Na-Rae Kim
Assistant Professor in Residence and Interim Director
Asian and Asian American Studies Institute

Na-Rae Kim's headshotWho is Na-Rae Kim? Na-Rae Kim is an Assistant Professor in Residence and Associate Director at the Asian and Asian American Studies Institute, University of Connecticut. She specializes in transnational Korean literature, Asian American literature, history and theory of the novel, and Critical Asian studies. Her book project, Re-Turning Korea: Navigating Homelands in Korean American Literature, explores 21-Century Korean American literary imaginations of South and North Korea.

You Should…Pre-Election Edition. Part V

In advance of the upcoming election, we’ve asked members of the UCHI community to suggest a book, article, poem, painting, video, or piece of music that they think everyone should take a look at in this current moment.

Melanie Newport says you should read…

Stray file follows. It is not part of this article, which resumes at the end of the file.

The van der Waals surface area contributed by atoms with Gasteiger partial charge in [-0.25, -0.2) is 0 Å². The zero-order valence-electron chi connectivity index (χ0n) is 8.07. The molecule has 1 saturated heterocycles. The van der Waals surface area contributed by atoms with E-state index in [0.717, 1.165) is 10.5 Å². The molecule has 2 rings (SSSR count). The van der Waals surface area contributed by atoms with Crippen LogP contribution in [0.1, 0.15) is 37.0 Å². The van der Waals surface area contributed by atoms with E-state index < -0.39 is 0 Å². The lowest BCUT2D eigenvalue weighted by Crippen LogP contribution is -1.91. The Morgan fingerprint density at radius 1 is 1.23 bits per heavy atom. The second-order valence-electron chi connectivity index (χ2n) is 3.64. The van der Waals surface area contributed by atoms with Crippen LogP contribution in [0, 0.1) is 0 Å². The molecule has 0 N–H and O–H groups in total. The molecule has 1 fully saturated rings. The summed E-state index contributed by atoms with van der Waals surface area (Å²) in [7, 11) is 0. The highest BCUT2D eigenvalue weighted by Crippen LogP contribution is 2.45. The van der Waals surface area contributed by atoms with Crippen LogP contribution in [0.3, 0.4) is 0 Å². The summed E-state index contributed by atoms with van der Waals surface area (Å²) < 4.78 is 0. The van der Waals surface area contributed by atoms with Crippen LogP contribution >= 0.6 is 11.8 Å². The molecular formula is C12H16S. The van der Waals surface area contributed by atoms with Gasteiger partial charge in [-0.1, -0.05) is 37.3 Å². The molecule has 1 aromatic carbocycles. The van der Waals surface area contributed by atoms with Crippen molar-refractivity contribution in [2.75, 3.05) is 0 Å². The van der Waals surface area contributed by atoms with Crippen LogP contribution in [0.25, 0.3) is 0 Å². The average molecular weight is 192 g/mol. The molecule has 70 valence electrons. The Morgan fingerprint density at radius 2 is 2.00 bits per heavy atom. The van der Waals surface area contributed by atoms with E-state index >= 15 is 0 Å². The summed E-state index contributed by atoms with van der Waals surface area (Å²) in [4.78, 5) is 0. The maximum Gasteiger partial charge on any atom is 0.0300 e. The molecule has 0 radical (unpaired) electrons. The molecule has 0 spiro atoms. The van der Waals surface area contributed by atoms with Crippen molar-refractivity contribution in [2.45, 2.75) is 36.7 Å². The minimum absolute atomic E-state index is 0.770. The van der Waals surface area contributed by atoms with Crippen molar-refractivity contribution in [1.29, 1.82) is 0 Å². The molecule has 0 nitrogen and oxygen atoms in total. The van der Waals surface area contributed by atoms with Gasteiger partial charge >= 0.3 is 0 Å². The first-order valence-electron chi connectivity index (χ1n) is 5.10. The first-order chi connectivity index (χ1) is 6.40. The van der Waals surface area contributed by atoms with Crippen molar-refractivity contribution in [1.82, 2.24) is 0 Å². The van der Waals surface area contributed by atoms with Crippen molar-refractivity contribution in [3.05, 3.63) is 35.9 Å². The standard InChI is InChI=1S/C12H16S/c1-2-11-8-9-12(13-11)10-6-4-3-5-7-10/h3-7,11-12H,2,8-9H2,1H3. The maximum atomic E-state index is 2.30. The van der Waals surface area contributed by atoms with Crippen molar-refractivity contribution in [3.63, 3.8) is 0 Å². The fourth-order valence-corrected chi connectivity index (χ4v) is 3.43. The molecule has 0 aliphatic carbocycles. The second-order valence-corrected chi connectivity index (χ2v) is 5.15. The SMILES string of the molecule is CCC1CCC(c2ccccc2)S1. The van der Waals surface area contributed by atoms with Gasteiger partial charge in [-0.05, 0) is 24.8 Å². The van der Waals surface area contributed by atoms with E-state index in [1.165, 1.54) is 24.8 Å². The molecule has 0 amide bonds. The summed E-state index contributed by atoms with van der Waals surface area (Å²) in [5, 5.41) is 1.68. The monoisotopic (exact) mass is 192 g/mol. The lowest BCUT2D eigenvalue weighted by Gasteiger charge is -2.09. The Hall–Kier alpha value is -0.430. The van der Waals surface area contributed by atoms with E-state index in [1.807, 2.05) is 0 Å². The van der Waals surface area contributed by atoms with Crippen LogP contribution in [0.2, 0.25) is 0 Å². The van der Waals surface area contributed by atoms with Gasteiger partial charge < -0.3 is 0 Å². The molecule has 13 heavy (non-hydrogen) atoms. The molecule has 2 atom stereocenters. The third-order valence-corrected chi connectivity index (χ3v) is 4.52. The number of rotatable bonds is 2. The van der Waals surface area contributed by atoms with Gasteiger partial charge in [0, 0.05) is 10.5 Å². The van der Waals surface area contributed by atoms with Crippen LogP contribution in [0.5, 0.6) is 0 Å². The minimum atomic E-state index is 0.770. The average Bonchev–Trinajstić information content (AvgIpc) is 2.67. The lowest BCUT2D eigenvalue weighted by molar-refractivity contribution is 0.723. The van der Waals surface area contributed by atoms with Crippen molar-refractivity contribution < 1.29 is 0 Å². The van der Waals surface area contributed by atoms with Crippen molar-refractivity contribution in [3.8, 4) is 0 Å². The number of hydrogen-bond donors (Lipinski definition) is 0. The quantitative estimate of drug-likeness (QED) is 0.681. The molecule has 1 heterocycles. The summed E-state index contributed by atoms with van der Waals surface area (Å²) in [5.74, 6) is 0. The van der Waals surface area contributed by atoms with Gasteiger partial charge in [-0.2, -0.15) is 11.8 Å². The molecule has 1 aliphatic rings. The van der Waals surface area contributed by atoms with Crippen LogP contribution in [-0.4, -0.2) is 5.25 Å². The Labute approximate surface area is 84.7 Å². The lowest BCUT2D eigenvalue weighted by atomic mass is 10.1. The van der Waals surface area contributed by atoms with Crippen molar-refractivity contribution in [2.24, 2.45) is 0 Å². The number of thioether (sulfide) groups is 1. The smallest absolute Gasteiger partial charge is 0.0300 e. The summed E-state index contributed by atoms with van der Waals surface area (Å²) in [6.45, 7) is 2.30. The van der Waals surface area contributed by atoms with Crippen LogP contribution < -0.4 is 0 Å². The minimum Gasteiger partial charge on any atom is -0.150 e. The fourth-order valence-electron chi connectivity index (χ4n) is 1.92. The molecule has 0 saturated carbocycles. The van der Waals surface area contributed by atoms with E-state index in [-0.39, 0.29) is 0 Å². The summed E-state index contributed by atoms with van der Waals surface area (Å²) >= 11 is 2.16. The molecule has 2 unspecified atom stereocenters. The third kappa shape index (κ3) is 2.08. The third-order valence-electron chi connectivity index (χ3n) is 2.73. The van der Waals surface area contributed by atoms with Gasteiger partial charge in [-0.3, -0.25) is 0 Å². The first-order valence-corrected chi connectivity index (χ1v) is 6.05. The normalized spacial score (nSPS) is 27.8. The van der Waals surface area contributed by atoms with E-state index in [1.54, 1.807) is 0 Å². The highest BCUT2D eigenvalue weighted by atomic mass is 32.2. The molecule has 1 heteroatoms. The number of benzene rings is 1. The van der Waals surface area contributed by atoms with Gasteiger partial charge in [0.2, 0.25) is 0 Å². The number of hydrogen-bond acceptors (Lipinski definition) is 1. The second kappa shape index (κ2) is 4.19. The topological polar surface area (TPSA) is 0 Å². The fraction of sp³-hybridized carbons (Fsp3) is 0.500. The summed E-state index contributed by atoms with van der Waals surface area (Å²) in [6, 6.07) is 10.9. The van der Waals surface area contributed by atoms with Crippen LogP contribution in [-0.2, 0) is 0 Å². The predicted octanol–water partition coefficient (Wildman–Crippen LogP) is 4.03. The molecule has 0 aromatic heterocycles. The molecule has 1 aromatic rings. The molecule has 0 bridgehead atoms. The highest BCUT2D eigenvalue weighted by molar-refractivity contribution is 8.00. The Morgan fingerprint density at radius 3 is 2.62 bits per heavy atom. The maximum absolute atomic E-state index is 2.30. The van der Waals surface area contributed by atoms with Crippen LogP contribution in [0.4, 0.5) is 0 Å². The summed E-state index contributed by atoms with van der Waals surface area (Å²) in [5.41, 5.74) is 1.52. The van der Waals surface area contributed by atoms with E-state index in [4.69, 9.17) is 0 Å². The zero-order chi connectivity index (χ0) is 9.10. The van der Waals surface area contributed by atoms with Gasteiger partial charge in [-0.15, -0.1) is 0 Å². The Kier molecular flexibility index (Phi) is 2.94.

Dan Royles, To Make the Wounded Whole: The African American Struggle Against HIV / AIDS (UNC Press, 2020). This humane and timely book recounts how people fought against racism and for safety, healing, and political power during a global epidemic.

Book cover of Dan Royles' To Make the Wounded Whole


Shaine Scarminach says you should watch…

Peter Watkins’s film La Commune (2000), to see how ordinary people can seize the reins of history and build a better world.

Promotional image for the film La Commune. A woman, her back to the viewer, reads a broadside.
Promotional image from the film